Close friend John Allison added: ‘Alan always remained totally true to his working-class upbringing, but unknown to most, he was also a significant financial benefactor and behind the scenes, he gave great financial support to many local institutions and events.
‘The financial services industry is traditionally very light on characters and legends – Alan Steel may sadly prove to be the last of them.’
Mr Steel is survived by his wife Fran, son Malcolm, and daughter Catherine.
Tragic stubbornness of a colossus
A personal tribute by JEFF PRESTRIDGE
Alan Steel was a rarity in the financial services industry: an adviser who passionately championed the cause of the investor, even if it meant clashing with some of the sector’s biggest – and most litigious – battalions.
He was a colossus: charming, charismatic and arrogant.
I first got to know him when I was personal finance editor at The Sunday Telegraph in the 1990s. He proceeded to feed me a string of stories that lifted the money pages from the mundane to the sublime.
‘Alan Steel was a rarity in the financial services industry: an adviser who passionately championed the cause of the investor, even if it meant clashing with some of the sector’s biggest – and most litigious – battalions. He was a colossus: charming, charismatic and arrogant’
For example, he was sceptical about the financial robustness of Equitable Life long before the insurer hit the buffers in late 2000. Indeed, he was so scathing that Equitable threatened to destroy his thriving financial adviser business unless he shut up.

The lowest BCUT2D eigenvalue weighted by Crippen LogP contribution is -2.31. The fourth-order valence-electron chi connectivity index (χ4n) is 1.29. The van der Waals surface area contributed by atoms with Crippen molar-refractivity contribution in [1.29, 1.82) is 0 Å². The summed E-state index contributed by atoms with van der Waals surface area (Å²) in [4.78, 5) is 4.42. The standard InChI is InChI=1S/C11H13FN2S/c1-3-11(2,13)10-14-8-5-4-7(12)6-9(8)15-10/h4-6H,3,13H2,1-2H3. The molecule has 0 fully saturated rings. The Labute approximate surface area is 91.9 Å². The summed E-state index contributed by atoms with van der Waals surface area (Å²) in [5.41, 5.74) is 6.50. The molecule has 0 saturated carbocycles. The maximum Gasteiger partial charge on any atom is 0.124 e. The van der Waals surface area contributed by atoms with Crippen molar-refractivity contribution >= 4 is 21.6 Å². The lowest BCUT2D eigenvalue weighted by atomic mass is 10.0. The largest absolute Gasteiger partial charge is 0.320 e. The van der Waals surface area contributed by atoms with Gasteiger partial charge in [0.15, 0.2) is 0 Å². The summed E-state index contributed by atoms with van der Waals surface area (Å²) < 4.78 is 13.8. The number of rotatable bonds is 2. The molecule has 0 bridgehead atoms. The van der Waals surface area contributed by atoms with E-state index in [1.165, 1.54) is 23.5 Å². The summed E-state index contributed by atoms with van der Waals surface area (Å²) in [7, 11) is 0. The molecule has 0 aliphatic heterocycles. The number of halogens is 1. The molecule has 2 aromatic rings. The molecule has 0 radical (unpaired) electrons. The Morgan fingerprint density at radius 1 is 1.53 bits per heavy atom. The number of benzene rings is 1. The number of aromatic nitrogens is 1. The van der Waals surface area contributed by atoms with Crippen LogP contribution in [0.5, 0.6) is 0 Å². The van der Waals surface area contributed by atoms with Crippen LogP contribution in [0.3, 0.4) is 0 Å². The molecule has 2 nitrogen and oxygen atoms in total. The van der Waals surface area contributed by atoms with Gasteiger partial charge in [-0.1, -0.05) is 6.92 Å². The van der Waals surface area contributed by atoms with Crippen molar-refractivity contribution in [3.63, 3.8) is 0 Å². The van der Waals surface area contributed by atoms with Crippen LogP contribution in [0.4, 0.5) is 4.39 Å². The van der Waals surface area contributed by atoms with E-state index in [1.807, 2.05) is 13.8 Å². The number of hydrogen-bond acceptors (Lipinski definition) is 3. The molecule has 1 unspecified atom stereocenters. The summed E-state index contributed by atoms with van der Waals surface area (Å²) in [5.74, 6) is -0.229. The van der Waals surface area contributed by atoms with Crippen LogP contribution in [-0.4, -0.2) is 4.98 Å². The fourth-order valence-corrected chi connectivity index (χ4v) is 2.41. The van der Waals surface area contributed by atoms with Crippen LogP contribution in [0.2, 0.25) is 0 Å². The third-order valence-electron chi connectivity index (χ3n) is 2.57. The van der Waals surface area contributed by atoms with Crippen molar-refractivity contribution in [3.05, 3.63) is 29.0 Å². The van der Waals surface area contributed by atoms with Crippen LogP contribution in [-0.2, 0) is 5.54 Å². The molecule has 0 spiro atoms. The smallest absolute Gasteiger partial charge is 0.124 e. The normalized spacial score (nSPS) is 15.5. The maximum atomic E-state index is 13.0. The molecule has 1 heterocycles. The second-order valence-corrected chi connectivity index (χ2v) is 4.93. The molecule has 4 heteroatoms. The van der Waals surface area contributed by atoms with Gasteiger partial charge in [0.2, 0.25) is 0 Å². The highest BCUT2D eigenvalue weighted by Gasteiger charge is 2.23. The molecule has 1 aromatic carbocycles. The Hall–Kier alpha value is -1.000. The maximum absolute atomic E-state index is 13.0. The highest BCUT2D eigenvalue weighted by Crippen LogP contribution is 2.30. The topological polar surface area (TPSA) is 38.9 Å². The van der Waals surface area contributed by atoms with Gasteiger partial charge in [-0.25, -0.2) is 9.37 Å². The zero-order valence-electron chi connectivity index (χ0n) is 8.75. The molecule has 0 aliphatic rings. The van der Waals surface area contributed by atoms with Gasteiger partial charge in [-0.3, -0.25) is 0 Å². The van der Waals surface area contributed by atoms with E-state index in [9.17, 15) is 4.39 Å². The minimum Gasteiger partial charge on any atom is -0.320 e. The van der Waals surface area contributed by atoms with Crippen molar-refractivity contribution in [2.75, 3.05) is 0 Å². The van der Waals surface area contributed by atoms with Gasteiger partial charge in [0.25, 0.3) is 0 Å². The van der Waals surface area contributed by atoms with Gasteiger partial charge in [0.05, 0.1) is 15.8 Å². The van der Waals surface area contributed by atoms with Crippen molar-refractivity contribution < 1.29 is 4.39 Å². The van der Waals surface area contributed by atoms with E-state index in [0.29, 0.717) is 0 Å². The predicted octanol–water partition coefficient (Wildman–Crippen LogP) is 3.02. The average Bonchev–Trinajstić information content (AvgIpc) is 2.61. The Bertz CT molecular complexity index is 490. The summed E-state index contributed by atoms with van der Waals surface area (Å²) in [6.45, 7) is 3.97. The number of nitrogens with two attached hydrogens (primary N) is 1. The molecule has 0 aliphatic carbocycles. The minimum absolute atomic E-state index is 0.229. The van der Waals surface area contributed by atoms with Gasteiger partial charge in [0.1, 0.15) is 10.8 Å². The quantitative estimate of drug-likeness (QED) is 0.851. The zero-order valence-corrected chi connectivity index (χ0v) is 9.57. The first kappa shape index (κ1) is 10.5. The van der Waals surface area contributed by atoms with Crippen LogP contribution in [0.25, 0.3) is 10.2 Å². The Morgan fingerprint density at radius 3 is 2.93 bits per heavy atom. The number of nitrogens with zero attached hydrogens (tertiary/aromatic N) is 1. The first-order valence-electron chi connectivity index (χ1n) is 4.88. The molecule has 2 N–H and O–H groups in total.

He did, but – as so often happened – Alan was proved right in the end as Equitable fell apart at the seams.
Alan continued to give me stories once I had jumped ship to The Mail on Sunday. His views were always forthright and readers loved him. Some became clients of his Linlithgow-based business, Alan Steel Asset Management.
What I will forever be grateful for was the pensions advice he gave to my parents ahead of my dad’s retirement.
Alan shopped around for the most appropriate pension annuity on their behalf. The result was the purchase of an annuity that would continue in the event of Dad’s death, giving lasting financial security to Mum. For more than four years – Dad died in May 2017 – Mum has benefited from Alan’s financial expertise (cheers, Alan).
Sadly, we fell out over busted fund manager Neil Woodford. He thought I was too critical of Woodford in the wake of his multi-billion-pound investment fund being suspended in 2019 and angry that I wouldn’t give him a platform to defend the former investment guru. It ended with Alan saying he would never speak to me again. He was true to his word.
His stubbornness was a strength, but also his Achilles’ heel. He never thought he was wrong even when he was, as with Woodford.
Far more tragically, he was a fervent anti-vaccine supporter and it was Covid that took his life in the end. I’ll miss him and the endless bottles of Rioja we joyously shared.